Tommie Sue Anthony (’63, ’73) has long been an advocate of education and education equality in Arkansas and nationwide.
Anthony served as the president of Arkansas Advanced Initiative in Mathematics and Science., Inc., a nonprofit group dedicated to providing Advanced Placement training and incentives to Arkansas schools, from 2007 to 2013. She retired this past October.
Before that, Anthony served as program coordinator for the Arkansas Advanced Placement Professional Development Center at the University of Arkansas at Little Rock from 1998 to 2007. She was director of the Talented and Gifted Programs for the Pulaski County Special School District from 1983 to 1998. She served on legislative committees, was the subject of the National Association for Gifted Children’s study on effective advocacy and helped write rules and regulations for the state’s gifted programs.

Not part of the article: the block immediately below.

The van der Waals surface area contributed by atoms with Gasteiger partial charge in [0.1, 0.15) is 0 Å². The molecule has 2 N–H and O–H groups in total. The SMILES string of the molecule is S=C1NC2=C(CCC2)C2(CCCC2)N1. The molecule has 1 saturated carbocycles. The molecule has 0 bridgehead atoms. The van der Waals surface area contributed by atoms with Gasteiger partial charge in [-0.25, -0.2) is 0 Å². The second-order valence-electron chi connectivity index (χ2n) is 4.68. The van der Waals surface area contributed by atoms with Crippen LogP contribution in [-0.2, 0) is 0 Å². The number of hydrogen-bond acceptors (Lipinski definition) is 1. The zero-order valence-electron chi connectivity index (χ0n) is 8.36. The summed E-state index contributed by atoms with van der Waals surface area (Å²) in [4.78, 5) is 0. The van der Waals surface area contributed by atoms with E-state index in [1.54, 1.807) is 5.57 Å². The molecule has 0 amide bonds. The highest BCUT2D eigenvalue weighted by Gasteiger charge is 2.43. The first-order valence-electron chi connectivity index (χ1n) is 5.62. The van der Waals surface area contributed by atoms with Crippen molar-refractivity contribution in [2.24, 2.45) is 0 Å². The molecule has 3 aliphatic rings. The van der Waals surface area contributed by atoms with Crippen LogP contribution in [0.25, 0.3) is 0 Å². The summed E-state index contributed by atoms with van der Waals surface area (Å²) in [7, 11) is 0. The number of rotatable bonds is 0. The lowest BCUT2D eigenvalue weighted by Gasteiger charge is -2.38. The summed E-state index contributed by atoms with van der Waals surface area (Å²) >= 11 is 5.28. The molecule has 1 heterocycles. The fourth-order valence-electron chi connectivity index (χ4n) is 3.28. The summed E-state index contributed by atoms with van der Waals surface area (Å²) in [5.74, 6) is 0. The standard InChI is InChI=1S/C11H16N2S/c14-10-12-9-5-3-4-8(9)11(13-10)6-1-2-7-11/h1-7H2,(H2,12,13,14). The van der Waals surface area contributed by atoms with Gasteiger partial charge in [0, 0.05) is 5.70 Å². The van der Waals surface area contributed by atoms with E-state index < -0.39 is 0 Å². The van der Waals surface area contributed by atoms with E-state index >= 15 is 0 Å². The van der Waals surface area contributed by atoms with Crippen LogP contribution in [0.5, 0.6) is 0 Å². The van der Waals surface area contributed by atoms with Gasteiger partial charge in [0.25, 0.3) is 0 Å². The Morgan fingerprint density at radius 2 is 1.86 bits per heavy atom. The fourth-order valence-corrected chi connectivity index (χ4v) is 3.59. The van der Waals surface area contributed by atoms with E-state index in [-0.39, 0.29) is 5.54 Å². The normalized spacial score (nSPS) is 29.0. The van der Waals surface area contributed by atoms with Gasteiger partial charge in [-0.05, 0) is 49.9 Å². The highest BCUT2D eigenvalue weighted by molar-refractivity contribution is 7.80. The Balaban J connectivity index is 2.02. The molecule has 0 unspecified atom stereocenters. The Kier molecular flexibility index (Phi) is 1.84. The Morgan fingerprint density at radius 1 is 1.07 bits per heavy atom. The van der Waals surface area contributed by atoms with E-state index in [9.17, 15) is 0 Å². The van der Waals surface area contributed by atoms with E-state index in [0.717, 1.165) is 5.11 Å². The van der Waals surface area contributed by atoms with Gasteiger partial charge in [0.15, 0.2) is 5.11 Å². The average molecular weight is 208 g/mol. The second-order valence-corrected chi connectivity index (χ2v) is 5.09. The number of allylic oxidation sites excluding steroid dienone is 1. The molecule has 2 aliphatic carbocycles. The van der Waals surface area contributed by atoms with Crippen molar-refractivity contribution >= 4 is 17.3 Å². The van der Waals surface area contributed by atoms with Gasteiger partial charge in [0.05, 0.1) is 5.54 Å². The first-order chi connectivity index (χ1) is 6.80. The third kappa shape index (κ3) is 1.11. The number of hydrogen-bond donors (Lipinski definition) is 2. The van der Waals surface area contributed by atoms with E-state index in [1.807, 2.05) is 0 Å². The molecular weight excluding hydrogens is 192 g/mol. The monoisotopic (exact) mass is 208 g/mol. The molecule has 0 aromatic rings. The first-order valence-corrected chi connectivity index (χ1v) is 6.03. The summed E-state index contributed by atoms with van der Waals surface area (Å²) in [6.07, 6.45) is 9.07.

Anthony believes in striving for excellence, encouraging students to go beyond mediocrity and raising expectations in education. “We have to demand excellence from our students, and at the same time, we have to raise the bar,” Anthony said.
Anthony wrote a workshop for the College Board that has been used nationwide. She collaborated on legislation that brought about Advanced Placement programming in every Arkansas school district.
Anthony has served as a College Board consultant in 25 states and as an Advanced Placement national trainer. She was picked as one of 100 College Board consultants in the U.S. to work with new consultants as a mentor and evaluator. Anthony remains active in advancing education in Arkansas. She was appointed to the governor’s Advisory Council for the Education of Gifted and Talented Children last year. Her term expires in 2016.